It started with frozen rain, encasing every limb in a quarter inch of ice. In the Ohio River valley, such weather events rarely last more than a day or two before temperatures rise again. But this winter is different – more like the ones I remember from childhood, when ponds and streams froze over. Walking in the forest the past few days has been humbling; despite my many layers of warm clothing, I am nowhere near as hardy as the average chickadee.
Winter weather is a an important shaper of life even in the relatively mild climate of the Eastern deciduous forest. The huge hackberry above, one of the tallest trees in the forest, lost one of its trunks due to the weight of ice on the widely branching canopy. The tangled mass of limbs now straddles a small spring-fed pond, and will be a favorite bird hangout for years to come.
Snow followed the freezing rain, exposing the movements of deer and coyotes in particular. Deer trails are everywhere, highlighting the influence this many large herbivores are having on such a small fragment of forest.
Avian bark gleaners and woodpeckers aren’t much bothered by the snow, since it doesn’t affect their food source. Woodpeckers easily excavate their own cozy little sleeping cavities in rotten snags, which can be reused by other birds and animals.
Robins on the other hand are pretty stressed by frozen ground and snow cover, particularly in late winter when most berries are gone. The day before the ice storm I was finishing some trail work, and this bird stayed very close, hopping in to snatch worms from each fresh shovelful of earth.
Though most Robins seem to have gone, the occasional bird can be spotted hanging out along the spring fed streams and feeding on aquatic invertebrates.
A brushy clearing created by the cutting of a dead ash tree by the trail has become the territory of a pair of cardinals.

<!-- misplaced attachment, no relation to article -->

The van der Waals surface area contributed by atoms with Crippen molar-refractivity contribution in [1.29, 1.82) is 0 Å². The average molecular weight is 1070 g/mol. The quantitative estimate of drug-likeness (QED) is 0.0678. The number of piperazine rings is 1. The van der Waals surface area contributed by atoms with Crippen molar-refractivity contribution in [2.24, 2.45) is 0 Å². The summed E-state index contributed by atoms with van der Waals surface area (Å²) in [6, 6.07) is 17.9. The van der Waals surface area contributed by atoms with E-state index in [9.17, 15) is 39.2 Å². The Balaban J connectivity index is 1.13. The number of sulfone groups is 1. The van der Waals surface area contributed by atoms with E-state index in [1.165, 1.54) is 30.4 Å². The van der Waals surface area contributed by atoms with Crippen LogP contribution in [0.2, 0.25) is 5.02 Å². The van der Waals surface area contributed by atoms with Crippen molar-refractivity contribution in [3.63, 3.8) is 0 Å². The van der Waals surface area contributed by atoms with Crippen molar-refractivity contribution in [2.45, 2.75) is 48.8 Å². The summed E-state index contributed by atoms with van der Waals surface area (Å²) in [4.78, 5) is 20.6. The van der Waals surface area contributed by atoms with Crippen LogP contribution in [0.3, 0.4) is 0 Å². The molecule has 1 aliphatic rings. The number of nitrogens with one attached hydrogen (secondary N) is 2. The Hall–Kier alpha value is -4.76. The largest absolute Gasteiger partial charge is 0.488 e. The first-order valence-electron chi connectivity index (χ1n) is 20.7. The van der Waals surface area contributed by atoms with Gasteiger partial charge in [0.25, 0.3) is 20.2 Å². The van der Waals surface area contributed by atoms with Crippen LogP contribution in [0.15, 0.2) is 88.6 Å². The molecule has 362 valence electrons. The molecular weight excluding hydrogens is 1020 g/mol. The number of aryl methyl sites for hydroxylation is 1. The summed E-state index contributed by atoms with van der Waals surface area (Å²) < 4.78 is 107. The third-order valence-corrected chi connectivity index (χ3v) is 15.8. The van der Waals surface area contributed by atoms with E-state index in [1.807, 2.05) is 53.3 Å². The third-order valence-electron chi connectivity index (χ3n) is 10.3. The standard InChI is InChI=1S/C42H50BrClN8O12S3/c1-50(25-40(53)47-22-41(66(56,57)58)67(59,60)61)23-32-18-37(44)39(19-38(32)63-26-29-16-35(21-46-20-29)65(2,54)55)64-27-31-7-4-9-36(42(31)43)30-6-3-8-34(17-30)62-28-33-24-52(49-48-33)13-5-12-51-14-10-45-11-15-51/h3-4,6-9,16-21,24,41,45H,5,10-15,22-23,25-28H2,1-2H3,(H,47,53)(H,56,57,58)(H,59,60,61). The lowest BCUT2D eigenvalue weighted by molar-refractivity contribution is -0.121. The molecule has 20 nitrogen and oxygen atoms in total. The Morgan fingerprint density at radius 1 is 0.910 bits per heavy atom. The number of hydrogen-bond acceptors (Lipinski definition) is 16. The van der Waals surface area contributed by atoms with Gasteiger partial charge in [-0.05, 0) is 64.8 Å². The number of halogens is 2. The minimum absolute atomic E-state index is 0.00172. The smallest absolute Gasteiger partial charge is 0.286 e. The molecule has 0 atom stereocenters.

Despite the fact it is still winter, the male was loudly singing his “purdy-purdy-purdy” spring song. It’s always a pleasant shock to see bright red birds in a snowy landscape, and the Eastern US is likely the only place in the world where you can find such a sight. As its name suggests, the Northern cardinal is the most venturesome of the three species of genus Cardinalis, but it hasn’t always been so widespread. Cardinals have expanded their range northward since the mid 1800’s thanks to deforestation, the spread of suburbs, invasive berry bushes, and bird feeders. The first ones in Pennsylvania did not arrive until about 1900.
Not all birds are faring well – this Eastern bluebird was found lying on the snow, barely alive, by a family out sledding. Though I tried to warm it up inside my shirt, it was too far gone and died only minutes later. Like Robins, Bluebirds are ground foragers and berry eaters in winter. Though their numbers are increasing overall, and they’ve been common visitors in recent mild winters, this year I suspect there will be significant mortality.
Thankfully the increase in native grasses, and perennials like Wingstem and White snakeroot provides good cover and ground foraging opportunites for birds like wrens and sparrows. As large old ash trees succumb to the ash borer, the forest becomes sunnier and in many places more of an open woodland.
Besides following the habits of birds, my attention has been drawn to trees – their bark that is. The even lighting of this white landscape makes details stand out that might ordinarily escape notice.
Half of this old American elm is exposed heartwood, first tunneled by insects then mined by woodpeckers.
There are just a few stands of Eastern cottonwood in this forest, all in the wettest part of the bottomlands. They’re huge trees and must have been saplings after farming was abandoned. No smaller ones surround them, suggesting this species needs bare soil and full sun to get established.
As temperatures eased a bit yesterday, a male Pileated woodpecker began his loud early spring courtship drumming high in a snag. Near him a young female with her not quite grown out crest was preening. Spring is just weeks away.